Sure enough, we got about 40m out of the previous drive -- not yestersol, but the sol before, since we're in restricted sols. We're now about 776m to Victoria, and only 304m to Beagle. Thisol, we're gonna step on the gas a little, and shoot for about 50m.
We've got a guest driver helping us. His name is Kelly Wills. He's spending the summer at JPL, working on an MSL task -- trying to reduce the power requirements of one of their instruments. He's from Ohio, he just graduated from high school, and he's blind.
I try to remember what I was doing the summer after I graduated from high school. I'm pretty sure it wasn't anything like that, though. And I'm not even blind.
Man, do I suck.
This somehow gets Paolo and me talking about our other, non-MER tasks. I remind him that he's not allowed to leave MER, and he assures me there's no danger of that. "There will be four people here to switch off the last workstation," he says. "Mark Maimone, Steve Squyres, you, and me."
I can't speak for the other three, but he's right about me, at least.
Speaking of Steve Squyres ... he's our friendly SOWG chair today, and something happens today that makes me suspect I'm not a complete waste of water and trace chemicals. During the B-833 anomaly investigation, it came to my attention that several of the RPs, particularly newer ones such as Paolo, had trouble standing up to pressure from the science team, particularly Steve. In my new role as the RP team lead, I urged them to stand up to this pressure, pointing out, among other things, that Steve pushes and expects you to push back when he's pushed too far -- and you shouldn't disappoint him.
So, at the APAM, Steve, smelling a long drive, says something about "putting in as many slip checks as duration allows." And Paolo says simply, "I think I will use a different philosophy: we'll use as many slip checks as we need to be safe, and we'll let the distance be what it is."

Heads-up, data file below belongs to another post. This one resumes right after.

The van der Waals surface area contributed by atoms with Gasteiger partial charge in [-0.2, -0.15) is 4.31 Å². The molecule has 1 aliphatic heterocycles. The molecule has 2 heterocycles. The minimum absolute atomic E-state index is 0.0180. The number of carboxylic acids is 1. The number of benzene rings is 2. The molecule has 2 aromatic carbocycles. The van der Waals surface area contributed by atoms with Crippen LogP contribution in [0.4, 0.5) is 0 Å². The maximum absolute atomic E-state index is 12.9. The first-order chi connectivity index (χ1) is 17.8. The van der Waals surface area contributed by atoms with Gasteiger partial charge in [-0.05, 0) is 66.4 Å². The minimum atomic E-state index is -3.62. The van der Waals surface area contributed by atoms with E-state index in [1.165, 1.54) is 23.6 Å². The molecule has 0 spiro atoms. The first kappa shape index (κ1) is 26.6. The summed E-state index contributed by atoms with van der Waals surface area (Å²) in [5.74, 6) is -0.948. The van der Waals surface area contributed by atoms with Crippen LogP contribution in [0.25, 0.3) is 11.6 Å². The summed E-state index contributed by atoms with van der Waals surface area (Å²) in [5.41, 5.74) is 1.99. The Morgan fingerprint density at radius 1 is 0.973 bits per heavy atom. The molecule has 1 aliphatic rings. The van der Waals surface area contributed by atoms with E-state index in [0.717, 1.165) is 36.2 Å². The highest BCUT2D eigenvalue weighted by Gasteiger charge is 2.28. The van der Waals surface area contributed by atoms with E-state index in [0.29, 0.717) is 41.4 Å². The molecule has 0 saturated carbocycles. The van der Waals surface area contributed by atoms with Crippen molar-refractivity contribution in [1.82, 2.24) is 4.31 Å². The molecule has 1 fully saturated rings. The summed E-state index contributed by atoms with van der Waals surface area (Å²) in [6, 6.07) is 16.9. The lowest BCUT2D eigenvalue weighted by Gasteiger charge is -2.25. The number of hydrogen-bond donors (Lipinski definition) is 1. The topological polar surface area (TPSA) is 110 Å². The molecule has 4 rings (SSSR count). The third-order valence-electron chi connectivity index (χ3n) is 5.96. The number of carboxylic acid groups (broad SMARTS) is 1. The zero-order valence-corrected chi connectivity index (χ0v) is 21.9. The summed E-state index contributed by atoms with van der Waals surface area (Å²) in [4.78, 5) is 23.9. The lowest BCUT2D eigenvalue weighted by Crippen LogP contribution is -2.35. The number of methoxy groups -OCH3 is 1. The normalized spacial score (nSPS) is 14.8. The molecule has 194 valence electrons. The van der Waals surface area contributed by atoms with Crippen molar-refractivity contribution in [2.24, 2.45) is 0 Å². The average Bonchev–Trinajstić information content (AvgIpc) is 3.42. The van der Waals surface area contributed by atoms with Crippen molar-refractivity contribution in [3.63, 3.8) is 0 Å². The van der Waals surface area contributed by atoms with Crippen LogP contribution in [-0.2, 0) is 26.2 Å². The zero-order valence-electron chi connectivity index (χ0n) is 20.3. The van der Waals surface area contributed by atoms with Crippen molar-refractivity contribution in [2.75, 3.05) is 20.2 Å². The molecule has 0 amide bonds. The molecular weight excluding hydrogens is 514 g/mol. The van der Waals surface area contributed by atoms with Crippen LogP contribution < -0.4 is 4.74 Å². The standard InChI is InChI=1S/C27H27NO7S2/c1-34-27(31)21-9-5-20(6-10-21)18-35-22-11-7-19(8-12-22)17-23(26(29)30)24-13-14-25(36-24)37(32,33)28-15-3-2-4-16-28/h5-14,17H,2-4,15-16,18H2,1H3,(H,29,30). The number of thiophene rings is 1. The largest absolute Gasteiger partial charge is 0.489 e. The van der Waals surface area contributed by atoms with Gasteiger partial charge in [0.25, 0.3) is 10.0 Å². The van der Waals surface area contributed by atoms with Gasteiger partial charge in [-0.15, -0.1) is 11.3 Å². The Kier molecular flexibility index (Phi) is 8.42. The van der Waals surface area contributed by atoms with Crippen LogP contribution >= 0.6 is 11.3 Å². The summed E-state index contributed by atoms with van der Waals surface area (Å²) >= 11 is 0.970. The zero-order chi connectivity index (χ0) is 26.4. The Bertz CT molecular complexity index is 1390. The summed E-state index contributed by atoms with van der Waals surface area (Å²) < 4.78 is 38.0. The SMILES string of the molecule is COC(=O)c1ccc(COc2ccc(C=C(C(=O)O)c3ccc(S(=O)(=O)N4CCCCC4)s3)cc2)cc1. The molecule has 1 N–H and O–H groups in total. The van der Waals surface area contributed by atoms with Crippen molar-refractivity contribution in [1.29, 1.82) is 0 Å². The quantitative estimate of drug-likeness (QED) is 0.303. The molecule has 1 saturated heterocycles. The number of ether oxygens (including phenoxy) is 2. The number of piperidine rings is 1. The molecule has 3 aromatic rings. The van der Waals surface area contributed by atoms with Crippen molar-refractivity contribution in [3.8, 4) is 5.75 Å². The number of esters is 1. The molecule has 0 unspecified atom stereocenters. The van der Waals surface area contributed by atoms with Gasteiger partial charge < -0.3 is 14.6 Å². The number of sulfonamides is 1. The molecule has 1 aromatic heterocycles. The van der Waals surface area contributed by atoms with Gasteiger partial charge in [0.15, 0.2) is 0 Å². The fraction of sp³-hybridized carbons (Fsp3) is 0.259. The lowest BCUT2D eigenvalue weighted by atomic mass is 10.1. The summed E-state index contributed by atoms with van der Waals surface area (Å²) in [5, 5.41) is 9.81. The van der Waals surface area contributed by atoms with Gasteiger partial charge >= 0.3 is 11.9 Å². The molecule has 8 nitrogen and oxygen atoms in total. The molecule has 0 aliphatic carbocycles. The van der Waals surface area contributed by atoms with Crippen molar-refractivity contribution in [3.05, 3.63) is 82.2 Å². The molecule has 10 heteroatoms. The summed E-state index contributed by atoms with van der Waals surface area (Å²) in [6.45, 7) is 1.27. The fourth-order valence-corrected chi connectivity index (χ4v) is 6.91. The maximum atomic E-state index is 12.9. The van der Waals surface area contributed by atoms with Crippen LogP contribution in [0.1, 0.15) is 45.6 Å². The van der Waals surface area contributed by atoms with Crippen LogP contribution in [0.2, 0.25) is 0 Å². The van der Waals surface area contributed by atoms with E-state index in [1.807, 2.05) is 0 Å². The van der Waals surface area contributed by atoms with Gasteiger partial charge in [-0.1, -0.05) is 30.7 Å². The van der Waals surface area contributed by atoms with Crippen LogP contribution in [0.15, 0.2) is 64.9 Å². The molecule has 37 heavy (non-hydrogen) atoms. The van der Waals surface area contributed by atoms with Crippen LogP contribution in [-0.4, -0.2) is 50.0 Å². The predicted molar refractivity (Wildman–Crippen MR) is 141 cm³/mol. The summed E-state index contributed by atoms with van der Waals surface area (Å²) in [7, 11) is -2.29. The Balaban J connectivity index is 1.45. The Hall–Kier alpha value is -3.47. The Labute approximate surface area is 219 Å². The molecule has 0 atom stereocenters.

I coulda kissed him!
Oh, and speaking of water and trace chemicals .... (I really am the King of the Segues!) Steve also relates a recent science find. Concentrated calcium salts, plus zinc, plus hematite, all in one location -- the implication being, maybe, hydrothermal hot springs.
The other news is not so good. Opportunity's MB has lost its reference channel, which carries internal calibration data. That doesn't make the instrument useless, as we can still calibrate it against the external calibration target mounted above the IDD's stowed position. But it raises a disturbing possibility, one that Matt Heverly points out: combined with the recent transient failures we've seen when commanding the MI, it might be that we're seeing a degradation of the flex cabling that carries power and data along the IDD. If that failed, we might lose the IDD a whole lot sooner.
Fortunately, Matt came to JPL from ASI -- the company that built the IDD. And he knows the guy who was in charge of the flex cabling. "I'll shoot him an email," Matt says.
I love that. If you heard a knock coming from under the hood of your car, wouldn't you love to be able to just email the guy who built the engine?
[Next post: sol 882 (Opportunity sol 863), June 27.]